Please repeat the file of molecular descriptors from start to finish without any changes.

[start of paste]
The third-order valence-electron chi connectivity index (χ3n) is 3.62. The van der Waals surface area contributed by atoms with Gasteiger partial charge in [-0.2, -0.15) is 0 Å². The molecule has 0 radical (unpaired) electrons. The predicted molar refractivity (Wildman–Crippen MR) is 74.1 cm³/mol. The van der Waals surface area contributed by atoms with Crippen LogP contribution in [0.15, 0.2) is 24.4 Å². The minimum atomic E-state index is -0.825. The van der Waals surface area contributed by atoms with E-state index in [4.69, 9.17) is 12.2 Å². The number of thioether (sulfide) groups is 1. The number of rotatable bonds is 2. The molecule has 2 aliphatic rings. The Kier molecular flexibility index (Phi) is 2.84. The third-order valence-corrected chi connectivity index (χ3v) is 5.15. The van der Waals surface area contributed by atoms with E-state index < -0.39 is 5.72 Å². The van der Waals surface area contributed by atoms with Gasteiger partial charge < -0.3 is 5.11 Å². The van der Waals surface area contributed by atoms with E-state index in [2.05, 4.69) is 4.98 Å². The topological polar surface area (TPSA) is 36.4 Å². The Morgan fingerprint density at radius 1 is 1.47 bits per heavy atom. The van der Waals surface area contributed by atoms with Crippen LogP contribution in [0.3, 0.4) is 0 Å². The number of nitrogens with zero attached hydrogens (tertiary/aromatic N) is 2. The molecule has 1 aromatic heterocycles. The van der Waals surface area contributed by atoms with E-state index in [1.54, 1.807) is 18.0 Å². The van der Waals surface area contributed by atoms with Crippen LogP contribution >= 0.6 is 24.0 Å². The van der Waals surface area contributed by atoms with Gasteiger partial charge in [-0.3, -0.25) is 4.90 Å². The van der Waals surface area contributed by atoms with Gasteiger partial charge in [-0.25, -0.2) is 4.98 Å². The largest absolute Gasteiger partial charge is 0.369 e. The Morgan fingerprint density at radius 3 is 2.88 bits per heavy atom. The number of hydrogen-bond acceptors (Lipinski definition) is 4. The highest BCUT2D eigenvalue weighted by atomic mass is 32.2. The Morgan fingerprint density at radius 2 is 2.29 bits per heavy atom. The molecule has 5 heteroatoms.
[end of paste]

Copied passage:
The third-order valence-electron chi connectivity index (χ3n) is 3.62. The van der Waals surface area contributed by atoms with Gasteiger partial charge in [-0.2, -0.15) is 0 Å². The molecule has 0 radical (unpaired) electrons. The predicted molar refractivity (Wildman–Crippen MR) is 74.1 cm³/mol. The van der Waals surface area contributed by atoms with Crippen LogP contribution in [0.15, 0.2) is 24.4 Å². The minimum atomic E-state index is -0.825. The van der Waals surface area contributed by atoms with E-state index in [4.69, 9.17) is 12.2 Å². The number of thioether (sulfide) groups is 1. The number of rotatable bonds is 2. The molecule has 2 aliphatic rings. The Kier molecular flexibility index (Phi) is 2.84. The third-order valence-corrected chi connectivity index (χ3v) is 5.15. The van der Waals surface area contributed by atoms with E-state index < -0.39 is 5.72 Å². The van der Waals surface area contributed by atoms with Gasteiger partial charge < -0.3 is 5.11 Å². The van der Waals surface area contributed by atoms with E-state index in [2.05, 4.69) is 4.98 Å². The topological polar surface area (TPSA) is 36.4 Å². The Morgan fingerprint density at radius 1 is 1.47 bits per heavy atom. The van der Waals surface area contributed by atoms with Crippen LogP contribution in [0.3, 0.4) is 0 Å². The number of nitrogens with zero attached hydrogens (tertiary/aromatic N) is 2. The molecule has 1 aromatic heterocycles. The van der Waals surface area contributed by atoms with E-state index in [1.54, 1.807) is 18.0 Å². The van der Waals surface area contributed by atoms with Crippen LogP contribution >= 0.6 is 24.0 Å². The van der Waals surface area contributed by atoms with Gasteiger partial charge in [-0.3, -0.25) is 4.90 Å². The van der Waals surface area contributed by atoms with Gasteiger partial charge in [-0.25, -0.2) is 4.98 Å². The largest absolute Gasteiger partial charge is 0.369 e. The Morgan fingerprint density at radius 3 is 2.88 bits per heavy atom. The number of hydrogen-bond acceptors (Lipinski definition) is 4. The highest BCUT2D eigenvalue weighted by atomic mass is 32.2. The Morgan fingerprint density at radius 2 is 2.29 bits per heavy atom. The molecule has 5 heteroatoms.